Narrowing the Gender Gap in Flood Affected Areas of Pakistan
- July 2014
The objective of the project was to reduce gender disparity and gender-based violence in eight flood affected districts of Pakistan. Its intended outcomes were: increased awareness of gender issues; increased progress towards certain Millennium Development Goals (MDG 3: gender equality and empowerment of women; MDG 4: reduced child mortality; and, MDG 5: improved maternal health); and increased capacity of women to counter gender discrimination and to hold government accountable.
The project objectives were directly relevant to the needs to strengthen gender rights and equity within Pakistan and especially within rural, marginalized flood prone areas The grantee took a rights based approach that integrated men as well as women into the project activities and structures. This increased project relevance for the communities and helped to ensure that the women were able to participate in these male dominated areas.
Lessons from Project
Participants felt that the project had an abrupt ending and some were waiting for it to continue. The mobile phones that were given to the participants as part of the project were also returned to the grantee at the end so that the beneficiaries were not automatically able to continue to use the tools they had learned.
- Women's empowerment
- March 2014
Targets were ambitious in some cases and not fully met. The attribution of results based on some of the indicators chosen was also difficult given the number of other factors that affected the outcomes. For example, impact data provided by the grantee showed a nine percent increase in the number of women in the project areas who registered for the Computerized National Identity Card during the project period. However attribution for this is difficult given the widespread voter education efforts that were done in Pakistan in the lead up to the 2013 elections.
The monitoring and evaluation plan was admirably comprehensive as was the baseline survey. However, the impact survey only repeated a portion of the baseline questions which makes determination of impact difficult.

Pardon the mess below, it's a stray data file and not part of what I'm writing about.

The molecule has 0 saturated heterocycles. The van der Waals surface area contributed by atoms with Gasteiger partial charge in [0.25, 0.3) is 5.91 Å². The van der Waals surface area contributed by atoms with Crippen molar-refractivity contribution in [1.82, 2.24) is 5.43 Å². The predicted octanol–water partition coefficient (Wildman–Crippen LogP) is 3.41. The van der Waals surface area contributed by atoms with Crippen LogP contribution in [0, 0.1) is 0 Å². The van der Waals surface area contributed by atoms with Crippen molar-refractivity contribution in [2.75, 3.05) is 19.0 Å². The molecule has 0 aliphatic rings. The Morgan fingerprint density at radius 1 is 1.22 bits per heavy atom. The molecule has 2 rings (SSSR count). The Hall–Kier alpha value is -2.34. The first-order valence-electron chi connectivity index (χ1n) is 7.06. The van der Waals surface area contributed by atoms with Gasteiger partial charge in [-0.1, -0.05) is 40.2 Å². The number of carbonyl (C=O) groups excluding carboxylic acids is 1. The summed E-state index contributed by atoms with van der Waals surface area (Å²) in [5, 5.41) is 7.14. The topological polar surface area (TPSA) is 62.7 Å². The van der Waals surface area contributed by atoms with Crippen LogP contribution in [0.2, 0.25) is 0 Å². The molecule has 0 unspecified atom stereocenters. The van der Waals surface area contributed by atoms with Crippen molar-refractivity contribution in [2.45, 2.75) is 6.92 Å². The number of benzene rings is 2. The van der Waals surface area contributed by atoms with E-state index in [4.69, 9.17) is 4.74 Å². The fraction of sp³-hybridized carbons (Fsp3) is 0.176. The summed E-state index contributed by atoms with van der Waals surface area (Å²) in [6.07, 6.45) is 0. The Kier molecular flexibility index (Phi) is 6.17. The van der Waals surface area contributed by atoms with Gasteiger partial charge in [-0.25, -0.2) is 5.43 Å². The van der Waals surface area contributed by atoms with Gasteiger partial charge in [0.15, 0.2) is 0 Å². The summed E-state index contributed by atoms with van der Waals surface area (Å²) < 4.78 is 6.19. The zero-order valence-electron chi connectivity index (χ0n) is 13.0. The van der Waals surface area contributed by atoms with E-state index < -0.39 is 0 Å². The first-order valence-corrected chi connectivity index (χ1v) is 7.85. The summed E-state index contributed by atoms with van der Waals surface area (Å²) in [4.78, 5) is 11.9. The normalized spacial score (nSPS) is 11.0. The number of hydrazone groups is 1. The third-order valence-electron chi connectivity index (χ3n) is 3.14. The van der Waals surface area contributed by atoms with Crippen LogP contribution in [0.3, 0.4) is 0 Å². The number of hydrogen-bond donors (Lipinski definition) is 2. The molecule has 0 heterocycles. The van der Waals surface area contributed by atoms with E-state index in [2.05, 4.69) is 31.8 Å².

The project should have put in place stronger follow-up activities with the communities after the workshops as well as with the government officials, specifically on the findings of the Governance Performance Scorecards and mobile phone reporting. The Gender Reform Committee structures were underutilized as project implementation remained centralized and driven by the grantee.
The project developed and used a Gender and Governance Performance Scorecard to monitor governance and service delivery. It also used mobile phones to communicate instances of corruption and violence against women. Community members marked the scorecards and sent text messages to the authorities drawing attention to corrupt practices as well as violence against women. The grantee aggregated the data and the findings were discussed with local officials in quarterly Gender Reform Committee district meetings. However, resolving these issues required more than sharing the information with officials, and without follow up most of the problems remained unresolved.
The project introduced Gender Reform Committees as representational grassroots structures. These started in the communities at the district level and then grew to the provincial and national levels. This extended the project’s reach and built community ownership for gender rights activities.
The grantee worked with existing government policies and structures to promote gender equity, which grounded its activities within local governance and service delivery systems. For example, its work to promote registrations for birth and the Computerized National Identity Card addressed the basic preconditions for civil and political rights – the ability to be recognized by the State as a citizen. The participants who subsequently registered then became eligible for public services as well as gained the right to vote.
One challenge for the project was that the grantee did not provide material incentives to participants which had become expected in the flood affected areas after years of relief efforts. They were able to mitigate this to a large extent through socializing efforts that introduced the project and its activities; first to the male decision makers and then to the rest of the community.